In her recent blog, Allison Christians usefully alerts us to some of the challenges and opportunities of the new rules on international taxation being negotiated at the OECD. However, it is important to shed some additional light on the dynamics and context of the Inclusive Framework process.
The acute tensions we see in the international tax system have indeed come to a head through Europe’s claim for more tax from the US digital companies. However, this ‘great powers’ dynamic among states, as Allison Christians characterises it, is only a small part of a far more complex picture with new alliances at play and in a constant state of flux. The new tax rules are of course being addressed within a legacy—both a legacy of tax rules inspired at the creation of the League of Nations 100 years ago and the legacy of post second word war institutions set up by the ‘great powers’. The attempt to set new global rules requires a move away from these constraints and to address the asymmetries inherent in international negotiations. The process is being played out against the background of an acceleration in treaty-circumventing unilateral measures which seek to impose taxes on gross income flows, creating a sense of urgency across the world.
The 135 countries in the Inclusive Framework are working together on the new rules in a participatory way. Importantly, they are guided by a strong group of leading countries (a steering group). This group comprises 24 countries from the OECD, G20, and developing countries including in Africa from Ivory Coast, Nigeria, Senegal and South Africa. In this body, ‘the great powers’ include China (vice chair) and India. The dynamics of negotiations here can be counter-intuitive: on some issues, market jurisdictions in Africa may have more in common with the US than the Europeans do with the US or China.
To reach consensus, country delegates negotiate as sovereignties, not in blocks. This may explain why some senior officials from the G24 have distanced themselves from the block view submissions, seeing the dangers of a block mentality damaging the chances of consensus and because of the varied interests of countries in established groupings. Within the G24 grouping, the common ground between low-income countries and advanced middle-income powers, for example, may not help provide useful grounds for compromise or consensus. In the same way, there is no single OECD and no single European view. The closest to a regional view has been set out for many African countries by ATAF. See ATAF’s constructive response to the OECD effort here.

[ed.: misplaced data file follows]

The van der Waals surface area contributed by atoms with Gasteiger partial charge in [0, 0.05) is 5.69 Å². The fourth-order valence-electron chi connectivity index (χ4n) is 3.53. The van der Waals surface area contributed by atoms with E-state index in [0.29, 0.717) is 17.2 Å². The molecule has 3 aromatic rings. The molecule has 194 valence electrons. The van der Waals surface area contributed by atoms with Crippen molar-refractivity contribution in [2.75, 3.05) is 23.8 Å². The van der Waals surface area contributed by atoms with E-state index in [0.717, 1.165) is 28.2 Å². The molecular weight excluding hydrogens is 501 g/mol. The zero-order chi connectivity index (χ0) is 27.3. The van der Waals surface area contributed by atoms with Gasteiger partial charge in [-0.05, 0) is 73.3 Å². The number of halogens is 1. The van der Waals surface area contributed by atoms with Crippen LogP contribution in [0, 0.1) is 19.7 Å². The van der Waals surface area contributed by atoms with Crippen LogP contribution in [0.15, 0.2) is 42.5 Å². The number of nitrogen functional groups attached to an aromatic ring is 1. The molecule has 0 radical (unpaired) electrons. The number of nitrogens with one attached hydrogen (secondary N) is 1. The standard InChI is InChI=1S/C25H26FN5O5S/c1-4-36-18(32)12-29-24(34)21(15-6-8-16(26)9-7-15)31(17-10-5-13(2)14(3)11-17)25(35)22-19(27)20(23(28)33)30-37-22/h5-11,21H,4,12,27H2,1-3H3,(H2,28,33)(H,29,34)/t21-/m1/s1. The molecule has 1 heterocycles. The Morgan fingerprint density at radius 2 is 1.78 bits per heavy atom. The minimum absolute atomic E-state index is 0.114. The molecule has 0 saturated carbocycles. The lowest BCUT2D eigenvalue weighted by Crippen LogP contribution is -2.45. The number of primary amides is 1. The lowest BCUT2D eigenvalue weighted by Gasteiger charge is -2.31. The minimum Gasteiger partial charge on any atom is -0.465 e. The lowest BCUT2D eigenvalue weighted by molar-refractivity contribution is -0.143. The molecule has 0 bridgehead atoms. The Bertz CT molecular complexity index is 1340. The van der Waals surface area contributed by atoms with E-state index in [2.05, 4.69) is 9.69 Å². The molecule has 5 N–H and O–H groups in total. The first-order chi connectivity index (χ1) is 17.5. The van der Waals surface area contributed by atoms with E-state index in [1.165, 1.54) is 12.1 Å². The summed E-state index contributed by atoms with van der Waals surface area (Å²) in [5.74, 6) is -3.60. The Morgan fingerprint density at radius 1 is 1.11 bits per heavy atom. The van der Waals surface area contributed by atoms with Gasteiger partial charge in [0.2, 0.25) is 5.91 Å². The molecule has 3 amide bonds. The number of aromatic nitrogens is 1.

The OECD’s work is informed by increasingly diverse staffing. Contrary to Allison Christians’ speculative suggestion, we have many non-OECD nationals in our OECD Secretariat team: Brazilian, Cameroonian, Chinese, Colombian, Costa Rican, Egyptian, Indian, Kenyan and Pakistani to name a few, the result of a derogation to the usual OECD rules granted to staff of the Centre for Tax Policy and Administration to bolster inclusion.
Where we take greatest exception is Christians’ statement that the OECD Secretariat’s intention is to restrict discussion. This is the opposite of what is the reality and it is noticeable no basis for this statement is offered. The Secretariat’s role is not to propose solutions that favour one group or another but rather to explore a potential consensus solution that will appeal to states, with the inevitable compromises such a process necessitates. This has involved extensive discussions at many different levels. The process rests not on restricting discussion but on an expansive approach to discussion. The unified approach is the result of finding the common ground between diverse ideas (from all states), interests and positions relating to user contributions, marketing intangibles and significant economic presence. If we succeed in finding a consensus-based solution, commentators will no doubt claim that the result is evolutionary and incremental. Fair enough, but the much-hoped for inclusion of a formulaic approach to taxing rights, a fixed return approach for some functions, and taxing the multinational enterprise group as a whole, are all points that could not have realistically been envisaged even five years ago. Yet, as I write, these elements are now on the table as a realistic part of the proposed package and are welcomed by some of the poorest countries. Suggestions that there is no radical departure from the current rules on international taxation are therefore very wide of the mark.
Our committee negotiations can be painful—135 countries effectively playing three dimensional chess—and at times we seem far removed from the realities of tax administration in hard-pressed countries where revenues are tight. There may be a gap as well between those on the outside, and the views and interests of others they claim to represent, and what countries are actually trying to negotiate in the real world.